There is one woman in particular, Lauren Pinkerton, who becomes his on-again, off-again girlfriend through most of the novel. Upon their first meeting, he says, “Lauren radiated something bigger than confidence, bigger than sex.” Be that as it may, after their initial sexual encounter, Mike is often at the mercy of Lauren’s flightiness, the ebbs and flows of her moods, which are usually a mystery to him. Later, things between them get complicated; rather, they complicate their lives with constant fighting. They fight because they’re bored. They fight because they’re dissatisfied with their lives and jobs and economic status. They fight often for the sake of fighting. Needless to say, the relationship is tumultuous. And yet, this also seems indicative of a generational attitude. Roberts pinpoints a familiar malaise in his protagonist (caused, perhaps, by a surplus of romantic options and access to these options through technology — but this is only my theory), although like all good characters, Mike contains multitudes: he’s a romantic, yet he doesn’t necessarily want to untangle his own romantic discontent; he’s not quite sure what he wants — but he definitely wants. This is what makes the book so compelling: watching Mike attempt to channel his anxiety-ridden longing toward something that actually matters.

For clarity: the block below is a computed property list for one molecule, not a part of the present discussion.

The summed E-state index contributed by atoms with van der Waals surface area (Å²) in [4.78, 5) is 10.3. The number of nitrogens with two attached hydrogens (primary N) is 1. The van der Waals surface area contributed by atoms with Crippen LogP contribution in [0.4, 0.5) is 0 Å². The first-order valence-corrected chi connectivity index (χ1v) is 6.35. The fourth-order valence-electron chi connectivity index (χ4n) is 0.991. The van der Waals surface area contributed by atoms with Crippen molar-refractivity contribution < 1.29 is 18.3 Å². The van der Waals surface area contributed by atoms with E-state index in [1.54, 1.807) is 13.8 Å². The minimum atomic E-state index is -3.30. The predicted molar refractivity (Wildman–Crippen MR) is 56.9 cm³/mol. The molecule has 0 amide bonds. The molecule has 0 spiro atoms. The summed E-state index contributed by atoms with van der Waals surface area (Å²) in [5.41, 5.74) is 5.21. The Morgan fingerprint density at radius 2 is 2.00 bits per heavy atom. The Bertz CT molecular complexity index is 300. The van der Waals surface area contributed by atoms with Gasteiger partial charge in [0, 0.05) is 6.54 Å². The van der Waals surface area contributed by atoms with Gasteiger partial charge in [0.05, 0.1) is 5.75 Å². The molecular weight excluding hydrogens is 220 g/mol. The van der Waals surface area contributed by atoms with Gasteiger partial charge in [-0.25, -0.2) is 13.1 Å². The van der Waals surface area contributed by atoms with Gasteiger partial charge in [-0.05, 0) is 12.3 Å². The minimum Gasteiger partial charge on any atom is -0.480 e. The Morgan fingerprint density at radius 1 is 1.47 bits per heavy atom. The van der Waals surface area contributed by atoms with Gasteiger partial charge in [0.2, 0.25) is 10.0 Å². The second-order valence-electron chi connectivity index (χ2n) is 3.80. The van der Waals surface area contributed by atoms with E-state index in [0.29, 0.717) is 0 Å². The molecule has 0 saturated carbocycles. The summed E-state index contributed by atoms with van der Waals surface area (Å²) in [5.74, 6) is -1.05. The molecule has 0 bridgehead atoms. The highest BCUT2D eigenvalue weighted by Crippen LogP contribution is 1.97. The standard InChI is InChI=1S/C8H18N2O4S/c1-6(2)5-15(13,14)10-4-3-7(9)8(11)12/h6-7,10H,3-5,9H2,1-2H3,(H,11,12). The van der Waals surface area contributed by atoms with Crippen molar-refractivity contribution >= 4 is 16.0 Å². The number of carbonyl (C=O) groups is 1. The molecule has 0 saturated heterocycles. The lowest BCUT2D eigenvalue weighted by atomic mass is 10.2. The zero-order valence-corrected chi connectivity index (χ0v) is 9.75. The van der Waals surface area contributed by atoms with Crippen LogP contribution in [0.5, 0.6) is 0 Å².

At his worst, Mike can be narcissistic and whiny. He makes mountains out of molehills and then curses while he climbs them. He is, in a word, self-destructive. “We were the children of privilege,” Mike-the-narrator explains, “insulated; overeducated; underemployed. Eternally running away from home and playing at being adults.” He has grown up with upper-middle-class privilege, and he’s able to articulate this privilege clearly, especially when describing the way in which he and his friends create their own problems. For example, when Mike drinks too much and crashes his bike, he must trick (or convince? charm?) the police into letting him get away unscathed. Much of the novel is like this — a series of events in which the protagonist outruns any real consequences. Perhaps it’s the irrepressible confidence of the young; they believe any bad decision can be undone. Then, too, there’s the underlying knowledge that Mike is not alone in the world. He has a safety net: parents he can count on, who will save him from any situation that becomes dire. It’s Roberts’s gimlet-eyed attention to Mike’s selfishness that allows the character to become fully realized, the kind of guy who might careen drunkenly off the pages and into your bushes on his bike. You might bump into this bleary-eyed person in a bar, or at your own temp job — he’s the antihero and the everyman; he knows what not to do, but does it anyway.